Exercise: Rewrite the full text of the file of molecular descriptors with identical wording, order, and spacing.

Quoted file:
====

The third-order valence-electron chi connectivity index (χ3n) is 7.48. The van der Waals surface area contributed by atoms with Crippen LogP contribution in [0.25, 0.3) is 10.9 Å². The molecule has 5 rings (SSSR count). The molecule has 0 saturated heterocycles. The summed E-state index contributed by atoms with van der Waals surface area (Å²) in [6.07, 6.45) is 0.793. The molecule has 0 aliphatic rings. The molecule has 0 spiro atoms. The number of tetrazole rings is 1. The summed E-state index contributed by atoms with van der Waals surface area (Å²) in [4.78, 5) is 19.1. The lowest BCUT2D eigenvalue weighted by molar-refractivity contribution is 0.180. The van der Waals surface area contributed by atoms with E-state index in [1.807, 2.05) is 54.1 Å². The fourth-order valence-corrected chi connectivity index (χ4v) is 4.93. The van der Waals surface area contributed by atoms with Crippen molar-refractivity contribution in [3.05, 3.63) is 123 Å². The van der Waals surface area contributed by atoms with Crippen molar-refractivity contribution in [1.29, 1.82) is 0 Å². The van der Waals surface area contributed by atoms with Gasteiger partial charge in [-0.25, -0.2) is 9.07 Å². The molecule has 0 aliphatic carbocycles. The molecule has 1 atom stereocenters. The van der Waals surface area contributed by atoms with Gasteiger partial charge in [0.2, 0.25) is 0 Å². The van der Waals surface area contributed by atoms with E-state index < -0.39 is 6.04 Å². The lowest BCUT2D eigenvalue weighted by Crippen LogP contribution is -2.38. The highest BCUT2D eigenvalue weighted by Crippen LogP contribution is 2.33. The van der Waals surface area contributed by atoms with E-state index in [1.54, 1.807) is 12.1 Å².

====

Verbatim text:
The third-order valence-electron chi connectivity index (χ3n) is 7.48. The van der Waals surface area contributed by atoms with Crippen LogP contribution in [0.25, 0.3) is 10.9 Å². The molecule has 5 rings (SSSR count). The molecule has 0 saturated heterocycles. The summed E-state index contributed by atoms with van der Waals surface area (Å²) in [6.07, 6.45) is 0.793. The molecule has 0 aliphatic rings. The molecule has 0 spiro atoms. The number of tetrazole rings is 1. The summed E-state index contributed by atoms with van der Waals surface area (Å²) in [4.78, 5) is 19.1. The lowest BCUT2D eigenvalue weighted by molar-refractivity contribution is 0.180. The van der Waals surface area contributed by atoms with E-state index in [1.807, 2.05) is 54.1 Å². The fourth-order valence-corrected chi connectivity index (χ4v) is 4.93. The van der Waals surface area contributed by atoms with Crippen molar-refractivity contribution in [3.05, 3.63) is 123 Å². The van der Waals surface area contributed by atoms with Crippen molar-refractivity contribution in [1.29, 1.82) is 0 Å². The van der Waals surface area contributed by atoms with Gasteiger partial charge in [-0.25, -0.2) is 9.07 Å². The molecule has 0 aliphatic carbocycles. The molecule has 1 atom stereocenters. The van der Waals surface area contributed by atoms with Gasteiger partial charge in [0.2, 0.25) is 0 Å². The van der Waals surface area contributed by atoms with E-state index < -0.39 is 6.04 Å². The lowest BCUT2D eigenvalue weighted by Crippen LogP contribution is -2.38. The highest BCUT2D eigenvalue weighted by Crippen LogP contribution is 2.33. The van der Waals surface area contributed by atoms with E-state index in [1.54, 1.807) is 12.1 Å².